Martin Weitzman performed a study on the effects of profit sharing across more than 275 firms and over 6 million employees. He found that those which adopted any form of profit-sharing plan experienced an initial 4-5% increase in productivity. Notably he also observed that factors such as employee engagement in decision making could strengthen these results; and the structure of the scheme should vary according to the goals of the organisation.
‘[Collective incentive schemes] may be a better alternative than piece rates when output is not easily ascribed to an individual, that is, production is interdependent and/or aided by worker cooperation …’
Incentives come in many forms; the ability to input into the direction of the organisation, to feel heard, to grow professional skills, and to be publically recognised for their contribution, can be better attractors and motivators than additional pay.
So how do we practically go about changing our current arrangements?
Principle 5: Be intentional about change – but don’t rush it
One of the most intimidating aspects of designing values-based and client-focused sales incentives is that it usually requires hiring a different sort of person, and removing those who do not, or refuse to, get it - irrespective of their seniority.
This is particularly difficult because this cultural change redefines an implicit contract with the workforce. It’s not the fault of the sales team that they were hired to be fit-for-purpose under a different regime. Of course it is unfair that they are asked to be something else, and this should be acknowledged, but not allowed to be a deterrent to transforming incentives.
‘Take, for example, this advice from [Peter Drucker’s] 1967 book The Effective Executive: It is the duty of the executive to remove ruthlessly anyone—and especially any manager—who consistently fails to perform with high distinction. To let such a man stay on corrupts the others. It is grossly unfair to the whole organization. It is grossly unfair to his subordinates who are deprived by their superior’s inadequacy of opportunities for achievement and recognition. Above all, it is senseless cruelty to the man himself. He knows that he is inadequate whether he admits it to himself or not.’
Ideally incumbent leaders and managers can be retained and developed through mentoring and encouragement; alternatively, replacements identified within the organisation who will bring their experience and existing relationships to bear in effecting change. This helps to avoid a sense of external takeover, reducing resistance from the wider workforce, and modelling to the business the potential for advancement through adherence to a values-based approach.
In our experience an incremental programme that focuses on the following areas can smooth the transformation:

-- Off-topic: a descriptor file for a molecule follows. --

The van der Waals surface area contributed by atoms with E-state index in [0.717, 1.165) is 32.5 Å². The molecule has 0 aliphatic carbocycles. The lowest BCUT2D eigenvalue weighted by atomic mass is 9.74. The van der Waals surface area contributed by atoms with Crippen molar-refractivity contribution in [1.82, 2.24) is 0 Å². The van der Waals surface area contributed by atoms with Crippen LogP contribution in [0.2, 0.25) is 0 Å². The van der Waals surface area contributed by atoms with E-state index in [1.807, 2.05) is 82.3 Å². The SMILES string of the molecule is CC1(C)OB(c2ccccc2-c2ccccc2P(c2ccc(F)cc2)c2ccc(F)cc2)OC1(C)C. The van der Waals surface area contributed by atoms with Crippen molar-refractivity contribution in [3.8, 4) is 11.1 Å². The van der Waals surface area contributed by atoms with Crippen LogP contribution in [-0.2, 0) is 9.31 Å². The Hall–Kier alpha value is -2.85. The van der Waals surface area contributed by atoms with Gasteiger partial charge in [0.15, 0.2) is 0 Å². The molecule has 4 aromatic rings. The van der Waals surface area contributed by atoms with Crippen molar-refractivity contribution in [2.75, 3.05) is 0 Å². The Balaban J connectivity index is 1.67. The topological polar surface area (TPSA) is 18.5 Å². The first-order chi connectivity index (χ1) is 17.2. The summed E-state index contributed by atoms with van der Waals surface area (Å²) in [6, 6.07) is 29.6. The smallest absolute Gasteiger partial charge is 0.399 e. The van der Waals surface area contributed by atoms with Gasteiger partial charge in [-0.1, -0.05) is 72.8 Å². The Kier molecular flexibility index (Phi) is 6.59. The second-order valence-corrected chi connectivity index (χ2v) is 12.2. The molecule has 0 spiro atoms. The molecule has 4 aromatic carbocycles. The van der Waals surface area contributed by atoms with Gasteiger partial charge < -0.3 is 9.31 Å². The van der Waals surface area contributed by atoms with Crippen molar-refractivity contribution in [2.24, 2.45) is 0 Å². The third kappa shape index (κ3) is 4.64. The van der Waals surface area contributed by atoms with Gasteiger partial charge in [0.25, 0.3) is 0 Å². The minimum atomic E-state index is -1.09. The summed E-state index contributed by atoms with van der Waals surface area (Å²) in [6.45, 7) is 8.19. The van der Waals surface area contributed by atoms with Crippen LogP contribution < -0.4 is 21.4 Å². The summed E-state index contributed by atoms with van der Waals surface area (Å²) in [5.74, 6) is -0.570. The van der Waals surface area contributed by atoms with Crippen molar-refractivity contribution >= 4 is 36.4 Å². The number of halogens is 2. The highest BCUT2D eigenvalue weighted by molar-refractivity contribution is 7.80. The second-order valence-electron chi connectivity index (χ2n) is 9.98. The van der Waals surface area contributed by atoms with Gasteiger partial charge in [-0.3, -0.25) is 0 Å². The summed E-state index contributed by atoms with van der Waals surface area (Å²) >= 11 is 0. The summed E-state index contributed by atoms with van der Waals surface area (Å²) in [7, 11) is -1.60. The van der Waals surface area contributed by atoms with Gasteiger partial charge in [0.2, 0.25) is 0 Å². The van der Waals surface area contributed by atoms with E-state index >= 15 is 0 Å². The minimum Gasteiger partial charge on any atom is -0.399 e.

Confirming there is a senior leadership team in place who are determined to persevere with the new direction, though the benefits may take several years to realise.
Replacing department heads with people who exemplify the desired behaviours and are capable of developing context specific processes to embed these in normal operations.
Ensuring that in the course of normal staff turnover every person hired possesses the desired personal characteristics and that they are fully supported where they are in the minority.
Fostering a sense of group identity in teams and an awareness of the role that others play in supposedly individual achievements.
Publically celebrating stories where right behaviours are demonstrated
Motivation – Values – Behaviour - Incentives
A senior partner we worked with at a Big 4 accountancy firm once said to us, ‘I do what I do because I genuinely want to help my clients achieve their goals, the money they pay us shows that they respect us and value our contribution’.
When the propositions we offer to clients are clearly in their best interests and the outcomes delivered are demonstrably excellent, strong long-term relationships are established and sustained profits are a natural corollary. Your organisation will have its own culture and way of operating, and there is no universal solution that is appropriate everyone, but these five principles offer a guiding framework which you can use to develop the right incentive structure for your context.
Courtland Clarkson is the managing director of Magis Partners: www.magispartners.com. At Magis Partners, we believe that growth creates opportunity. Our motivation comes from seeing how the growth we bring to our clients creates new opportunities for their organisation and the individuals within it. Follow Courtland on Twitter @oddaccent.